UNITED STATES, June 19, 2020: Meet the new wave of Indian-American politicians. At least eight children of Indian immigrants are running for Congress or statewide office, the most ever. The star of this trend is Nikki Haley, born Nimrata Nikki Randhawa, who is favored to win the election for governor of South Carolina.
Indian heritage is where Haley’s similarity with the other candidates seems to end. She is the only Republican, the only one who has been widely mistaken for a white woman, the only one who has been accused of abandoning her heritage for converting from the Sikh faith to Christianity.
Bobby Jindal was elected the nation’s first Indian governor in 2007, at age 36. Named Piyush at birth, he told his Hindu parents when he was 4 that he wanted to be called Bobby. He converted to Catholicism as a teenager.
Speaking about their faith is rarely in the agenda for those who have not converted to Christianity like Jindal. J. Ashwin Madia, a Minnesota Democrat who lost a congressional election in 2008 and is a follower of the Jain religion, says their faith is irrelevant. “They can choose to be called what they want to be called, they can worship what they want to worship,” said Madia. “I don’t think being Indian-American is this thing they need to strive for or meet some sort of purity test. They are finding the right balance for themselves.”
Barack Hussein Obama, known as Barry in his younger days, proved that an unusual name was not an insurmountable political barrier. Some Indian politicians seem to be following his blueprint as they embrace their Indian names while describing their faith in voters’ lack of bias. “This campaign is all about vision and values and policies,” said Raj Goyle, who is battling for the Democratic congressional nomination in his hometown of Wichita, Kan. “I don’t spend time thinking about differences, I think about ways that Kansans can come together.” In 2006, he became the first Indian-American elected to the Kansas Legislature and the first Democrat to hold his statehouse district.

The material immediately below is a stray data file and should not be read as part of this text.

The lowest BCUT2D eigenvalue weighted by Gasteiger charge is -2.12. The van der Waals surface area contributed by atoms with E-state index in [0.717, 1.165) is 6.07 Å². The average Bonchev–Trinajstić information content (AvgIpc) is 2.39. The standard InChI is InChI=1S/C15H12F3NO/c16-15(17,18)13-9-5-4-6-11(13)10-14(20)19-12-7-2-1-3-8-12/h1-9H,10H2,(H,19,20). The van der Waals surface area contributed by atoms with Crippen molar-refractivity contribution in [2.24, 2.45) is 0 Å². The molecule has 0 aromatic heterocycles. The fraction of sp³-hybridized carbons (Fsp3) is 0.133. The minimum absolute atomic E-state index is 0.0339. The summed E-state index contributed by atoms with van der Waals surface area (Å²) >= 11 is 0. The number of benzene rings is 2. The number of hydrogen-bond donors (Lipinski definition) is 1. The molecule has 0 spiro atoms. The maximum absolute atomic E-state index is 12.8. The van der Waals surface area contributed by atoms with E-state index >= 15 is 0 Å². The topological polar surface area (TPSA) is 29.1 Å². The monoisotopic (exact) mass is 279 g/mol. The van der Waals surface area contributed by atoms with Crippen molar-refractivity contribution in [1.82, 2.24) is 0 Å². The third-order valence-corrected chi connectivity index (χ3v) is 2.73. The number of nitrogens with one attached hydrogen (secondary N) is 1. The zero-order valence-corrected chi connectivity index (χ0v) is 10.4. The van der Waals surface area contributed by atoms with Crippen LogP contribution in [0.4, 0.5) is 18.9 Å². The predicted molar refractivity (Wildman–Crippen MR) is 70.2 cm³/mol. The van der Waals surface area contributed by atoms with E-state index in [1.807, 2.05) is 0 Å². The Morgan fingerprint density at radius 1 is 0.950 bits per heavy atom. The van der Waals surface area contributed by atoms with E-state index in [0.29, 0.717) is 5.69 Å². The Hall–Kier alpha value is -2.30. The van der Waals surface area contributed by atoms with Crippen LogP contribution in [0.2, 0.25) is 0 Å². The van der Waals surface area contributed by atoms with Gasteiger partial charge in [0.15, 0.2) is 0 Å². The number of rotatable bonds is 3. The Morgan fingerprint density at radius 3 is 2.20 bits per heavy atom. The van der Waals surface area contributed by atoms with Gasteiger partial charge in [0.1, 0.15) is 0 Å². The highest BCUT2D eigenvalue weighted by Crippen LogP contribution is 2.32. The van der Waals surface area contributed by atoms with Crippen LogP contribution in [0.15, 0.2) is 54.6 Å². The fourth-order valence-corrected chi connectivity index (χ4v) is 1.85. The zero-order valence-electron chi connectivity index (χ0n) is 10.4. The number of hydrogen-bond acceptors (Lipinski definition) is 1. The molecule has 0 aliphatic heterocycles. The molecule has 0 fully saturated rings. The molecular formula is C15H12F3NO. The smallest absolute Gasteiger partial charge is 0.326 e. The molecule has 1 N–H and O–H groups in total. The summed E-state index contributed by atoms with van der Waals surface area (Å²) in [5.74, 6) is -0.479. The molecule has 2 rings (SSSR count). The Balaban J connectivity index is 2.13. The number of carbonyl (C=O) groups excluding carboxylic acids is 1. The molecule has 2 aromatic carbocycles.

Indians began immigrating to the United States in large numbers about 50 years ago, but just two have been elected to Congress: Dalip Singh Saund in 1956 and Jindal, who entered Congress in 2004 and became governor midway through his second term. In 2008, Madia says he was the only major Indian-American candidate for Congress. Today there are six, including Goyle and Trivedi. Ami Bera in California, Ravi Sangisetty in Louisiana and Reshma Saujani in New York face upcoming primaries, and Surya Yalamanchili won a primary in Ohio.